Tina is a 61 year old lady who joins a monthly book club organized by the local newspaper The New Straits Times. It’s a group formed to discuss selected non-fiction books which are intellectually stimulating and enriching – the books are profiled by a journalist, Cheong Suk Wai on her Sunday columns regularly. On one of the evenings where members got together, Tina poured her heart out after a discussion on a book “Words Without Music”written by acclaimed music composer Philip Glass. In the book, Glass wrote about how he drove taxi, fixed pipes and installed toilets for 20 years while pursuing his dream of becoming the world’s greatest composer. She identified with Glass’s struggle and shared how her teachers wrote her off early on in life…At first, she believed them. She became a housewife and mother but inside her heart of hearts she wanted to pursue a degree. Her son spurred her on and she related how he sat with her side by side when he was a boy and taught her how to use a scientific calculator. At age 50, she graduated with a double degree in Finance and Human Resource Management! She is 61 now and continues to develop herself.
Remember that “Nobody in going to invest in you but you”. Part of leading ourselves is to be self-directed in our own learning. Be proactive about it. What knowledge and skills you learn is going to be a part of you forever and nobody can take that away. I believe that everybody wants to get better at what they do – it doesn’t matter if you’re a carpenter, a plumber, a cleaner, security guard, manager, artist, etc. We want to get better at what we do. The pursuit of self-mastery is itself a worthy goal to pursue and pursuing mastery is not only highly motivating, it is actually a source of meaning in life.
In one of the TED talks that I’ve watched, the speaker shared 3 steps to be awesome in whatever we do. It’s simple but powerful. The 3 steps are:
1. Know yourself. Develop self-awareness. How? Often we don’t see ourselves as we are but we see ourselves as we like others to see us. We usually either see ourselves as extremely negative (i.e. poor self-image and confidence) or extremely positive (i.e. high self-image and confidence). We hardly see ourselves as we are. The goal is to find the middle point, which is humility. Develop a sense of humility and get feedback from others. Those of us who have asked for feedback know it’s not as easy as it sounds! People usually say it takes courage to ask for feedback. It takes courage because we don’t want to feel hurt if the feedback is negative. I find that mustering courage to ask for feedback is less effective. It’s really hard to find the courage to ask for feedback especially at the workplace because if the feedback is negative, we’re worried it means it’ll go against us in the annual performance appraisal. Think of it this way – regardless of what we think of ourselves, others already have a view about us, so asking it only benefits us because we become aware of our impact on others. What if you don’t care about how others view you? Well, it’s not to your benefit as well because you never know if the views might be valid and those feedback might reach the people whose feedback you care about (e.g. your boss or an important stakeholder). A more effective approach to ask for feedback is to see it as an act of humility. Humility does not mean you are weak. Being humble doesn’t mean you are weak. When you think of humility, remember this: People who are humble do not think any less of themselves; they just think of themselves less. So, ask for feedback from your boss, your subordinates (if any), your friends and your colleagues.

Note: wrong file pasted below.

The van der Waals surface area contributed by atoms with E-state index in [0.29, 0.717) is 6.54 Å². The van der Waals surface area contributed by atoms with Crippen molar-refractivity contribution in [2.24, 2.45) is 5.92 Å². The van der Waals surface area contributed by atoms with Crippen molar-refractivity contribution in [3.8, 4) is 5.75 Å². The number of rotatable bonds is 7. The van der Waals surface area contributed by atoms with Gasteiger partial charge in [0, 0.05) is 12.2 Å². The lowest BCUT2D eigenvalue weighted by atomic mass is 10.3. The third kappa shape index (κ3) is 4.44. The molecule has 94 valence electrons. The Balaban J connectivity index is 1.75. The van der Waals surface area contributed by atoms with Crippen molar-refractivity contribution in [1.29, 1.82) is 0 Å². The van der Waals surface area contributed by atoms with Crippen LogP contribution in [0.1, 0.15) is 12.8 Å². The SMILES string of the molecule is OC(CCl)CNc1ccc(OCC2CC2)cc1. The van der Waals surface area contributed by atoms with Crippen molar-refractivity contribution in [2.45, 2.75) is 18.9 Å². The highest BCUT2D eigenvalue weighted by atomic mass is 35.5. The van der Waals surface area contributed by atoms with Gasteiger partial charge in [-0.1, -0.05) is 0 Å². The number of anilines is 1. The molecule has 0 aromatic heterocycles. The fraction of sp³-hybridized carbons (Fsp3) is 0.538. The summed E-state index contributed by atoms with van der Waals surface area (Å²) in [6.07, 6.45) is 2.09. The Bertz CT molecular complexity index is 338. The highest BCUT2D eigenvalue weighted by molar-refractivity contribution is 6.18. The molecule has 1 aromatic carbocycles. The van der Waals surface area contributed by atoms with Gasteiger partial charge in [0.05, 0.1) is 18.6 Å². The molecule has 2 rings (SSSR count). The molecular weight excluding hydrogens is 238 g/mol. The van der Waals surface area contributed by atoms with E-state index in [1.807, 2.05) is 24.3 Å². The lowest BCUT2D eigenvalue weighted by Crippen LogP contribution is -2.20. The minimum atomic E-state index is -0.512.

2. Pick 1 thing, just 1 thing to improve from the feedback that you receive. There are many things we want to improve but the trick is to pick just one and focus on it.
3. Practice, practice, practice. This is a law or principle that holds true if we want to improve. We have to practice, practice, practice until it becomes ingrained in us; until it becomes a habit. I tried to learn to play the guitar some time ago. It was really hard. My fingers hurt from pressing the metal strings and when I started to learn, I can’t imagine being able to play a song at all… It just seemed like a process that will take me a long long time. Despite feeling discouraged, I persisted and pressed on. At first, I pressed 3 strings to make a C chord. I practiced and practiced until it sounded like a C chord. Then I learnt the G and D chord. I repeated the practice many times until I could play all 3 chords. Then I practiced how to switch between the 3 chords until it felt natural. The fingers hurt like hell 🙂 but after many weeks, it hurt less and less and with 3 chords I could now play a song! If you want to improve anything, remember that you have to practice.
The last thing I’d like to share about developing ourselves is to develop a inquiring mind. Always ask questions. Don’t just accept what you’ve read or heard or seen. Ask questions. For example, don’t just accept what I’ve shared with you here. Ask yourself does it make sense? Why did I say what I said? Does it apply in all situations? How can I make it even better? The process of questioning is a process of learning. It will deepen your understanding of what you’ve read, seen, heard and experienced. Use all the “Wh” (What, Why, When, Where) questions and How question all the time.
Remember, nobody is going to invest in you but you!